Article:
“I think we’ve got a mutual thing going there. I told him to come to me if he has questions. And I told him, ‘If I see something I feel like you need to hear, I’m going to tell you.’ Because I want him to be as good as he can be. If he had an Achilles’ heel, it’s the defense, I guess, in terms of what he can work on the most. We talk about stuff like that. It’s just to make him better.”

The big leagues are certainly a different animal for Johnson, though the 24-year-old said that it is still baseball. That's true, but he also realizes this is the top rung on the game's ladder.

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“There’s some good challenges, there’s going to be things you’re not used to, adjustment periods and different stuff," Johnson said. "But just like when you go up any level in this game, there’s going to be different things you have to learn on the way. But I learn on the fly quickly.”

Johnson was again in the starting lineup Saturday, batting ninth, which is what he's done exclusively this season. But though it's not the most glamorous spot in the lineup, it's one that Johnson will happily hold. His job has nothing to do with putting up numbers, just putting up "W's."

“Just to get a win, find a way to help the team win that day. That’s pretty much it, that’s my job," Johnson said. "I’m in the nine-hole, it’s my first year, my job is to find a way to help the team win, not try to do too much, not try to put pressure on myself. If they need me to bunt a guy over, bunt a guy over that day. That’s my job.”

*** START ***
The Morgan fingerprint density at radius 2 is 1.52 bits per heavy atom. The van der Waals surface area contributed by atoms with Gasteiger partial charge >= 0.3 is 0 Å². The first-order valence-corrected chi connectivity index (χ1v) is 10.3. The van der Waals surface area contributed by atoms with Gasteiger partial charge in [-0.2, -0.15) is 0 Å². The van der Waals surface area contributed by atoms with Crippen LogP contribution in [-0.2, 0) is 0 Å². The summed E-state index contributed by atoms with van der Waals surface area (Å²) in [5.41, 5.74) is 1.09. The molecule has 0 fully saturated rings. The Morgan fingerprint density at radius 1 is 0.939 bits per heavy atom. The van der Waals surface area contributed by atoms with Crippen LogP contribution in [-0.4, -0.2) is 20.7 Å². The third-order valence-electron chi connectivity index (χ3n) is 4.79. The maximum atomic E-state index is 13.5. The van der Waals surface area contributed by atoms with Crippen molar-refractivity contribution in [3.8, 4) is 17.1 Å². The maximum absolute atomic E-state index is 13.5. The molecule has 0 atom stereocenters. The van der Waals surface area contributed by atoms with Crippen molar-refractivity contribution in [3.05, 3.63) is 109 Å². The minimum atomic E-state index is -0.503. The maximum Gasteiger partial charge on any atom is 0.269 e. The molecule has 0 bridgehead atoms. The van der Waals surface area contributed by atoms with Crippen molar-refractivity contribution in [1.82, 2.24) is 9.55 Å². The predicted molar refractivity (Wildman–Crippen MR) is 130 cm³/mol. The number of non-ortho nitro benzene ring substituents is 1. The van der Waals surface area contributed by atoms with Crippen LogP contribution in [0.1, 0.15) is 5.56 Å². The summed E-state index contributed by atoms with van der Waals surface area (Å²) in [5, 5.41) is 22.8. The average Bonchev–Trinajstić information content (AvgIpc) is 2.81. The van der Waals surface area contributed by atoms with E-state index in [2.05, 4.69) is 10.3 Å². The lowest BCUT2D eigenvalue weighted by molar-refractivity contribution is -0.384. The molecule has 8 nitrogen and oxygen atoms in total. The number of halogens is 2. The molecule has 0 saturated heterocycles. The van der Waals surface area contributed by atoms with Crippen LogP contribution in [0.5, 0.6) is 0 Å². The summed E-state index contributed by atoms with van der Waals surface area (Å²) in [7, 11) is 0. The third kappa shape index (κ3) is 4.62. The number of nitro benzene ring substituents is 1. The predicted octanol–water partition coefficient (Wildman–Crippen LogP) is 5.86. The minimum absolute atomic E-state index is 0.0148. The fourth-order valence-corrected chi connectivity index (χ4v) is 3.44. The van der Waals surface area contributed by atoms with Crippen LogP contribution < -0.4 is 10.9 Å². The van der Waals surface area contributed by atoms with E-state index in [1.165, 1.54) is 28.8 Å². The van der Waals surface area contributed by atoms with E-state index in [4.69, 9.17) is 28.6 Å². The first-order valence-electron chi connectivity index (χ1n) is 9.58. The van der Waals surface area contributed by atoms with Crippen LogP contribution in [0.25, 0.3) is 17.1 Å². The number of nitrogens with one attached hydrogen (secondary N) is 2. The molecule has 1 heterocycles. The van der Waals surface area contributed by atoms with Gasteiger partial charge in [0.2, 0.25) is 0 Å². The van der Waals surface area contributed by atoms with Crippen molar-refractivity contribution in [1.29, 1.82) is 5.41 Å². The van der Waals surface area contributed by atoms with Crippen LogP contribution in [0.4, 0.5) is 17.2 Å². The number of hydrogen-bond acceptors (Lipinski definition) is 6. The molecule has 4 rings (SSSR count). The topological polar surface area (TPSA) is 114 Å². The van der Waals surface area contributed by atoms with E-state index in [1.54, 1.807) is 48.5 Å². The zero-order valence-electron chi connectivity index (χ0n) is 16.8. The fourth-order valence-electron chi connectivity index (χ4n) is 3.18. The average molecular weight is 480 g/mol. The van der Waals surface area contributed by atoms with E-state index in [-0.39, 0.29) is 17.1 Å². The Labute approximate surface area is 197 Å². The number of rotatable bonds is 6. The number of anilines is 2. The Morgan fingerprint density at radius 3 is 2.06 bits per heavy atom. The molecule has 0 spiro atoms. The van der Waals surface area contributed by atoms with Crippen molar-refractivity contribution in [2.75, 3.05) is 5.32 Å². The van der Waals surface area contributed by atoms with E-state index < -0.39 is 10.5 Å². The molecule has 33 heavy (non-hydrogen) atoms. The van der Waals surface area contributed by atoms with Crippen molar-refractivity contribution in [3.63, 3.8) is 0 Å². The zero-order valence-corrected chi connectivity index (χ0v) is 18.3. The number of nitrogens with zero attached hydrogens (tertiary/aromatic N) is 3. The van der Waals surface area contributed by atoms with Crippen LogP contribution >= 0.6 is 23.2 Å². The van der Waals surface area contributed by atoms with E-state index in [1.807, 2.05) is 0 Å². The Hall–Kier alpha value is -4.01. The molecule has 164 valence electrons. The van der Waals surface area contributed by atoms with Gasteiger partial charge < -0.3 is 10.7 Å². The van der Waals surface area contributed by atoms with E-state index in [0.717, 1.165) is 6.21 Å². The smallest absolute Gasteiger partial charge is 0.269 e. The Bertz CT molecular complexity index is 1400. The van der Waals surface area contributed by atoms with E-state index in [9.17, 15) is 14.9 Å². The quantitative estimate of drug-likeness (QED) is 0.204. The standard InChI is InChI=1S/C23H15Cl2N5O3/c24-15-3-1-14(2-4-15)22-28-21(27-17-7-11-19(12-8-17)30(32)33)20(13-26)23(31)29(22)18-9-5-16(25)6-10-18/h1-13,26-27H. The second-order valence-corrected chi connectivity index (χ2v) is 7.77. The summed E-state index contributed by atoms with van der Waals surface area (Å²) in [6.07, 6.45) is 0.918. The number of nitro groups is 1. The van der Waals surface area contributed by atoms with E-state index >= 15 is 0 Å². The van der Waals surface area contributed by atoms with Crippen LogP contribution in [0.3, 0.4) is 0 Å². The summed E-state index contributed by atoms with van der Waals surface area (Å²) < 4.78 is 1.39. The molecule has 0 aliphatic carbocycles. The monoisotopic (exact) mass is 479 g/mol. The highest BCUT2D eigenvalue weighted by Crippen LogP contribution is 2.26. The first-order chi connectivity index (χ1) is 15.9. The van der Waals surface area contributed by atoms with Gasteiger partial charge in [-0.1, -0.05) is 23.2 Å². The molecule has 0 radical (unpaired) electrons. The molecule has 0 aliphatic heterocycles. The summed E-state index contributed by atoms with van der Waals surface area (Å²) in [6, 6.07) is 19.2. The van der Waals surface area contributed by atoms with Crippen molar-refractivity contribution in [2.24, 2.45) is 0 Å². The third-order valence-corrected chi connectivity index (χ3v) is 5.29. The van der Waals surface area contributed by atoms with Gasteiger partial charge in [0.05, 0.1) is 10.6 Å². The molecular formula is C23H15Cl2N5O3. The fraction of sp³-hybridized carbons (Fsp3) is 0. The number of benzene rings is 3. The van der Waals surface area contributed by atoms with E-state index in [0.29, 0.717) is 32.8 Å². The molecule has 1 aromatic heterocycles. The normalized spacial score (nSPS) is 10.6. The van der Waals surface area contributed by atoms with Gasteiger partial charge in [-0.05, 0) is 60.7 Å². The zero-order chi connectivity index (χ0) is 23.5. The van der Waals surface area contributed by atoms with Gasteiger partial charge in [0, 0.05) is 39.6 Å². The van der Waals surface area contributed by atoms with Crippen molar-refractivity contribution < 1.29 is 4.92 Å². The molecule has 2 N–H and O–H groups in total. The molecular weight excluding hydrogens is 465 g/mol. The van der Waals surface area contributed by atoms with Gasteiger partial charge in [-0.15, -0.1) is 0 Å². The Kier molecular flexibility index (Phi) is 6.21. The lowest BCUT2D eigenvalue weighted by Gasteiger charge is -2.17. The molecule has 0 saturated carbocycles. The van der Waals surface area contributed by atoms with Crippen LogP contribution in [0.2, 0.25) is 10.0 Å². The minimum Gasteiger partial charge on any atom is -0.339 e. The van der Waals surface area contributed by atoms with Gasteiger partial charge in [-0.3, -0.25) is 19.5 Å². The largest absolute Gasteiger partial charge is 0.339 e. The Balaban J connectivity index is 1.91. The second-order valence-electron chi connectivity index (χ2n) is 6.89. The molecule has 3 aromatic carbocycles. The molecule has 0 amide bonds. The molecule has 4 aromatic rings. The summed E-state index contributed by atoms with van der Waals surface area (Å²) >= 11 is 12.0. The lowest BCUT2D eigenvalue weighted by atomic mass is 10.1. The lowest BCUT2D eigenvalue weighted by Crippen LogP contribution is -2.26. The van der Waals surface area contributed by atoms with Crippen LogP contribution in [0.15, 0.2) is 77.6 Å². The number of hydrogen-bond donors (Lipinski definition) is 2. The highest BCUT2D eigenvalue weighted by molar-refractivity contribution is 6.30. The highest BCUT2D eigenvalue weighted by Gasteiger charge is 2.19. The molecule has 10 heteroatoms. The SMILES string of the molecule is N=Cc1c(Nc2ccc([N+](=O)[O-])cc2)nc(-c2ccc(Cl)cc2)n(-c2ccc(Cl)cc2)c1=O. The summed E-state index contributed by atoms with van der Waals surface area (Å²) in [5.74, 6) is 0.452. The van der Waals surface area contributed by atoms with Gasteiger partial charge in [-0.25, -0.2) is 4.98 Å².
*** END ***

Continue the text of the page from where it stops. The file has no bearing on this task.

SportsTalk Live Podcast: Rick Hahn gives an update on the state of the White Sox rebuild


SportsTalk Live Podcast: Rick Hahn gives an update on the state of the White Sox rebuild

In this episode of the SportsTalk Live Podcast, Danny Parkins (670 The Score), Chris Bleck (ESPN 1000) and Scott King (WGN Radio) join David Kaplan on the panel.

Ryan Pace’s offseason begins. Josh Sitton and Jerrell Freeman are gone, but what will he do with Kyle Fuller?

Plus, Rick Hahn joins Kap from Glendale, Ariz., to discuss the state of the White Sox rebuild, how tough it is to keep their best prospects in the minors and why Jose Abreu is so important for his young team?

Listen to the full episode at this link or in the embedded player below:

White Sox Talk Podcast on The Three Amigos: Jimenez, Robert and Adolfo


White Sox Talk Podcast on The Three Amigos: Jimenez, Robert and Adolfo

The White Sox three outfield prospects are creating a lot of buzz at spring training.

On this edition of the podcast, Micker Adolfo tells Chuck Garfien about a conversation they all had about one day becoming the starting outfield for the White Sox. Adolfo talks about his longtime friendship with Eloy Jimenez, his impressions of Luis Robert, Luis Basabe and the White Sox future.

But first, it's a conversation with MLB.com's Jesse Sanchez who has great insight on many of the White Sox players: Jimenez, Robert, Yoan Moncada and Jose Abreu. He tells an amazing story about why Jimenez decided to sign with the Cubs when he was a teenager, how much Abreu is revered in Cuba and much more.

Listen to the full episode at this link (iOS users can go here) or in the embedded player below. Subscribe to the podcast on Apple Podcasts.